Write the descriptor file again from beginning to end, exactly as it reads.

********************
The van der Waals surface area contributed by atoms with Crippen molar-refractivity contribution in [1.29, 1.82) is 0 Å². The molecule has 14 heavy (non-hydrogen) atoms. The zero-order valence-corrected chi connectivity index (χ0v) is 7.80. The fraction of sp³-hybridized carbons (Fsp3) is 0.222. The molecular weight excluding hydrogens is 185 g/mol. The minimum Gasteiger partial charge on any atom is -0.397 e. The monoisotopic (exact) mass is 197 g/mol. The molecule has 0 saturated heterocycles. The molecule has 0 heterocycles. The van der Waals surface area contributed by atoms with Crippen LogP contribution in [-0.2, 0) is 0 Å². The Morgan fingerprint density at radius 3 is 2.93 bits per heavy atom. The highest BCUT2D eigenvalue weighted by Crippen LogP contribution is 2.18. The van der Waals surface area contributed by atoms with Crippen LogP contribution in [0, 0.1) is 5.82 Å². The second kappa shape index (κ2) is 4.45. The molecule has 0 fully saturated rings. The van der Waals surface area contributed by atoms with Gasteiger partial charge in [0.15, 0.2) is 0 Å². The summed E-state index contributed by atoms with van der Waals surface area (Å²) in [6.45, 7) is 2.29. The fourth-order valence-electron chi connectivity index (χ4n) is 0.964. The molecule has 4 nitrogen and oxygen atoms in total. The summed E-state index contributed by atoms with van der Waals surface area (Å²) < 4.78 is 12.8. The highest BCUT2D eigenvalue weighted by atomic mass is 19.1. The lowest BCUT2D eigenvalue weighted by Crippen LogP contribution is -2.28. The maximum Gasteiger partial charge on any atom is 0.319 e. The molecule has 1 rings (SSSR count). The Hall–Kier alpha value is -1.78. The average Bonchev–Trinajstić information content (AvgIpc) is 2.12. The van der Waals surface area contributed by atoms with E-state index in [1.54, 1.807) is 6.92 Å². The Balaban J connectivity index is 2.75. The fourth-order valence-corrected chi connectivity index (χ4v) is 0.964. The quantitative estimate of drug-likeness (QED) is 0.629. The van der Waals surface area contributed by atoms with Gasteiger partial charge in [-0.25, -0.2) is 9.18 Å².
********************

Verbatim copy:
The van der Waals surface area contributed by atoms with Crippen molar-refractivity contribution in [1.29, 1.82) is 0 Å². The molecule has 14 heavy (non-hydrogen) atoms. The zero-order valence-corrected chi connectivity index (χ0v) is 7.80. The fraction of sp³-hybridized carbons (Fsp3) is 0.222. The molecular weight excluding hydrogens is 185 g/mol. The minimum Gasteiger partial charge on any atom is -0.397 e. The monoisotopic (exact) mass is 197 g/mol. The molecule has 0 saturated heterocycles. The molecule has 0 heterocycles. The van der Waals surface area contributed by atoms with Crippen LogP contribution in [-0.2, 0) is 0 Å². The Morgan fingerprint density at radius 3 is 2.93 bits per heavy atom. The highest BCUT2D eigenvalue weighted by Crippen LogP contribution is 2.18. The van der Waals surface area contributed by atoms with Crippen LogP contribution in [0, 0.1) is 5.82 Å². The second kappa shape index (κ2) is 4.45. The molecule has 0 fully saturated rings. The van der Waals surface area contributed by atoms with Gasteiger partial charge in [0.15, 0.2) is 0 Å². The summed E-state index contributed by atoms with van der Waals surface area (Å²) in [6.45, 7) is 2.29. The fourth-order valence-electron chi connectivity index (χ4n) is 0.964. The molecule has 4 nitrogen and oxygen atoms in total. The summed E-state index contributed by atoms with van der Waals surface area (Å²) < 4.78 is 12.8. The highest BCUT2D eigenvalue weighted by atomic mass is 19.1. The lowest BCUT2D eigenvalue weighted by Crippen LogP contribution is -2.28. The maximum Gasteiger partial charge on any atom is 0.319 e. The molecule has 1 rings (SSSR count). The Hall–Kier alpha value is -1.78. The average Bonchev–Trinajstić information content (AvgIpc) is 2.12. The van der Waals surface area contributed by atoms with E-state index in [1.54, 1.807) is 6.92 Å². The Balaban J connectivity index is 2.75. The fourth-order valence-corrected chi connectivity index (χ4v) is 0.964. The quantitative estimate of drug-likeness (QED) is 0.629. The van der Waals surface area contributed by atoms with Gasteiger partial charge in [-0.25, -0.2) is 9.18 Å².